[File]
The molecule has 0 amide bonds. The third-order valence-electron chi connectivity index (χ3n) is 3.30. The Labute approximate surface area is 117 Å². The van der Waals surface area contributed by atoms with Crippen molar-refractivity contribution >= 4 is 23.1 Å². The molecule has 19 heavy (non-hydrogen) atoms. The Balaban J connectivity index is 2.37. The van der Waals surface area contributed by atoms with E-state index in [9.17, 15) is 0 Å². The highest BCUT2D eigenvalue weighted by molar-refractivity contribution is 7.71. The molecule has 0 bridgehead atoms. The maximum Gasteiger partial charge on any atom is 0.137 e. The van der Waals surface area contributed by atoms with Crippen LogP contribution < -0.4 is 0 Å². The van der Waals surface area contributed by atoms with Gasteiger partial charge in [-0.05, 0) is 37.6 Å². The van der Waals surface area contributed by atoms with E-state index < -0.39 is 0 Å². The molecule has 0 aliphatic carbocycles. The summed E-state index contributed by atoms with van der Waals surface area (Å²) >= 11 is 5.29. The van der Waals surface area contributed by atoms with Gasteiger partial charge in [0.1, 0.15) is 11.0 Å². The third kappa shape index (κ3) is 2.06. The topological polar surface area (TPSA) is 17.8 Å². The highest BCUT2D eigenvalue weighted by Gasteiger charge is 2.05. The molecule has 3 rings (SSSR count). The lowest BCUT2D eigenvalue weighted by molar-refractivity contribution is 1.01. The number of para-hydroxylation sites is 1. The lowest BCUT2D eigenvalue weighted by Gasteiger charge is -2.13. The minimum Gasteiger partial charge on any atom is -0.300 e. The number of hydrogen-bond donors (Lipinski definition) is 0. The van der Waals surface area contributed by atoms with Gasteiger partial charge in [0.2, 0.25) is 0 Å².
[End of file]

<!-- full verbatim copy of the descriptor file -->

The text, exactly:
The molecule has 0 amide bonds. The third-order valence-electron chi connectivity index (χ3n) is 3.30. The Labute approximate surface area is 117 Å². The van der Waals surface area contributed by atoms with Crippen molar-refractivity contribution >= 4 is 23.1 Å². The molecule has 19 heavy (non-hydrogen) atoms. The Balaban J connectivity index is 2.37. The van der Waals surface area contributed by atoms with E-state index in [9.17, 15) is 0 Å². The highest BCUT2D eigenvalue weighted by molar-refractivity contribution is 7.71. The molecule has 0 bridgehead atoms. The maximum Gasteiger partial charge on any atom is 0.137 e. The van der Waals surface area contributed by atoms with Crippen LogP contribution < -0.4 is 0 Å². The van der Waals surface area contributed by atoms with Gasteiger partial charge in [-0.05, 0) is 37.6 Å². The van der Waals surface area contributed by atoms with E-state index < -0.39 is 0 Å². The molecule has 0 aliphatic carbocycles. The summed E-state index contributed by atoms with van der Waals surface area (Å²) >= 11 is 5.29. The van der Waals surface area contributed by atoms with Gasteiger partial charge in [0.1, 0.15) is 11.0 Å². The third kappa shape index (κ3) is 2.06. The topological polar surface area (TPSA) is 17.8 Å². The highest BCUT2D eigenvalue weighted by Gasteiger charge is 2.05. The molecule has 3 rings (SSSR count). The lowest BCUT2D eigenvalue weighted by molar-refractivity contribution is 1.01. The number of para-hydroxylation sites is 1. The lowest BCUT2D eigenvalue weighted by Gasteiger charge is -2.13. The minimum Gasteiger partial charge on any atom is -0.300 e. The number of hydrogen-bond donors (Lipinski definition) is 0. The van der Waals surface area contributed by atoms with Gasteiger partial charge in [0.2, 0.25) is 0 Å².